Still, handing the work to a robot hasn’t been easy. It took a year to perfect the engineering that allows Neptune’s robots to clean a hull while adhering to the side of it using magnets. And on a trial run in Shanghai, mud from the Yangtze River blinded Neptune’s robot as soon as it descended into the sea, a problem the team hadn’t encountered in the clearer waters off southern China. (The robots now use vacuum-like mechanics to keep mud away from their cameras and image-processing algorithms to help them see.) 

A demo at the Neptune Robotics shows one of the company’s robots in a room built to simulate the curvature of a ship’s hull and muddy water conditions

Neptune officially launched its commercial hull-cleaning service in 2020 and continues to iterate on its technology at a research and development centre in Shenzhen. There, Im and his fellow engineers command camera- and sensor-equipped robots to climb walls in an effort to fine-tune the synergy between software and hardware. Since the robots must be able to withstand tropical climates, icy water and strong winds, the engineers also bake, freeze and shake up robotic components in a series of tests designed to emulate harsh ocean conditions. 

A growing army of underwater robots is helping the shipping industry clean up its act. 

The company says its robots can now identify both the type of biofouling on a ship’s hull and its thickness. An operating system backstopped by artificial intelligence (AI) maps out a plan for each ship, and the robot engages in “cavitation cleaning” — vibrating biofouling off the hull with high-velocity micro drops of water, not unlike how a jeweller removes dirt and grease from a tarnished necklace. The biofouling is collected and taken back to shore for disposal. 

Neptune says its robots have cleaned more than 700 vessels since 2020, helping the industry avoid roughly one million tonnes of CO2 emissions. Shipping companies can subscribe to a customized annual package or book the service as needed. While pricing varies based on the size and scope of the job, Chan says each operation costs between US$12,000 and US$40,000 (RM189,200). Neptune calculates that its cleanings reduce fuel consumption per trip by at least 18%.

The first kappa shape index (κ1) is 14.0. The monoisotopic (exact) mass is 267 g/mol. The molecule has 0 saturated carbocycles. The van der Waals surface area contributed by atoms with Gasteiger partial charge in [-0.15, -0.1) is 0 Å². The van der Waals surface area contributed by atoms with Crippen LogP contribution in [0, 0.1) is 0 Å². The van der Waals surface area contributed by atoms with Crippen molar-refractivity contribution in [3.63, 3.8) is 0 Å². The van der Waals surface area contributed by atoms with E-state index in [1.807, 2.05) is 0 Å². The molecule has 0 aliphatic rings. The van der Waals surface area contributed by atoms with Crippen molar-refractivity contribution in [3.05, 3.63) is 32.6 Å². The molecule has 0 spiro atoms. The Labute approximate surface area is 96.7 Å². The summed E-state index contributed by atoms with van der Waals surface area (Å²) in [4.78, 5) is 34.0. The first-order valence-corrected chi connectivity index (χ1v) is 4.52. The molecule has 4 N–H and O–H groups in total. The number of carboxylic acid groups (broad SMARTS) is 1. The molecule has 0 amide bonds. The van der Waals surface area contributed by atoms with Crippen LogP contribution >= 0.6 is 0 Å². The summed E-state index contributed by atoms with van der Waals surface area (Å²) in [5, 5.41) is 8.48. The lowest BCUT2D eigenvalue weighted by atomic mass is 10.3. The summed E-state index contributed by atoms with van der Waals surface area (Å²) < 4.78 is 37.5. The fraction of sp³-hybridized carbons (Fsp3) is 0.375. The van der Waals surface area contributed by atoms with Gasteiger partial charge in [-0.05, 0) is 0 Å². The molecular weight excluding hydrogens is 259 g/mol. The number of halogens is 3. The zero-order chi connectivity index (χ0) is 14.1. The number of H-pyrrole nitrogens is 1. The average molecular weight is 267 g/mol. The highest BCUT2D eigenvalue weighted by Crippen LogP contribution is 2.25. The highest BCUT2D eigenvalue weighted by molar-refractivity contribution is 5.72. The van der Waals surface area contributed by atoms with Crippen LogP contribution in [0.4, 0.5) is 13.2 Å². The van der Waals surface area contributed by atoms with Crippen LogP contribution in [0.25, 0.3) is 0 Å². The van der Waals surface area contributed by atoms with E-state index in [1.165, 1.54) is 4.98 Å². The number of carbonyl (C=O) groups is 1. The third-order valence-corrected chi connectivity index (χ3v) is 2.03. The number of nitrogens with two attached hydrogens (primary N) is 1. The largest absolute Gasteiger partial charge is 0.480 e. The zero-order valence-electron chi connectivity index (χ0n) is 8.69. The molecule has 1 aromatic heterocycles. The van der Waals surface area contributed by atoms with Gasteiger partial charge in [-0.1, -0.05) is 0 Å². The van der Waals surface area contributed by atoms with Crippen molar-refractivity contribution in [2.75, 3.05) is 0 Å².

If a vessel has biofouling, “the subsequent fuel savings from cleaning can equal or even exceed the cost of cleaning”, says a spokeswoman for commodities giant Cargill Inc, which has deployed Neptune’s service for its bulk carriers since 2022. As the shiping industry starts to transition to alternative fuels with a lower carbon footprint but a higher price tag, “any fuel saved will be more valuable, so the imperative to keep ship hulls clean remains in the future,” she says. 

Employees assemble the magnetic wheel of the ship cleaning robots at the company’s office and R&D centre in Shenzhen

Stopping biofouling buildup isn’t just good for the climate: Many scientists have sounded the alarm on ecological threats posed by invasive species that hitchhike on ships. In recent years, Australia and New Zealand tightened scrutiny of ships arriving in their waters, including requiring regular removal of biofouling. California, home to some of America’s biggest ports by cargo tonnage, also requires biofouling management. 

That looming regulatory risk, combined with fuel-saving benefits, has translated into rising demand for commercial hull cleaning. Last year, Neptune conducted 533 cleaning operations, compared to just 16 in 2020. 

But scaling up its technology will bring new hurdles. The AI-backed robots largely operate on their own, but humans are still needed to launch them from an operation boat nearby and to review the cleaning job when they’re done. And while Neptune’s robots can remove biofouling attached to most of a hull’s surface, they still fail to tackle niche spots such as propellers. 

On their own, Neptune’s robots are also incapable of yielding the kinds of dramatic emissions reductions that will be necessary to meet the IMO’s 2050 goal. For that, other climate-friendly alternatives will have to scale up, and shipping operators will ultimately have to switch away from fossil fuels. 

Until then, it’s underwater robots to rescue. Says the Cargill representative: “It is something we can deploy at scale, today.” — Bloomberg


  • This article first appeared in The Malaysian Reserve weekly print edition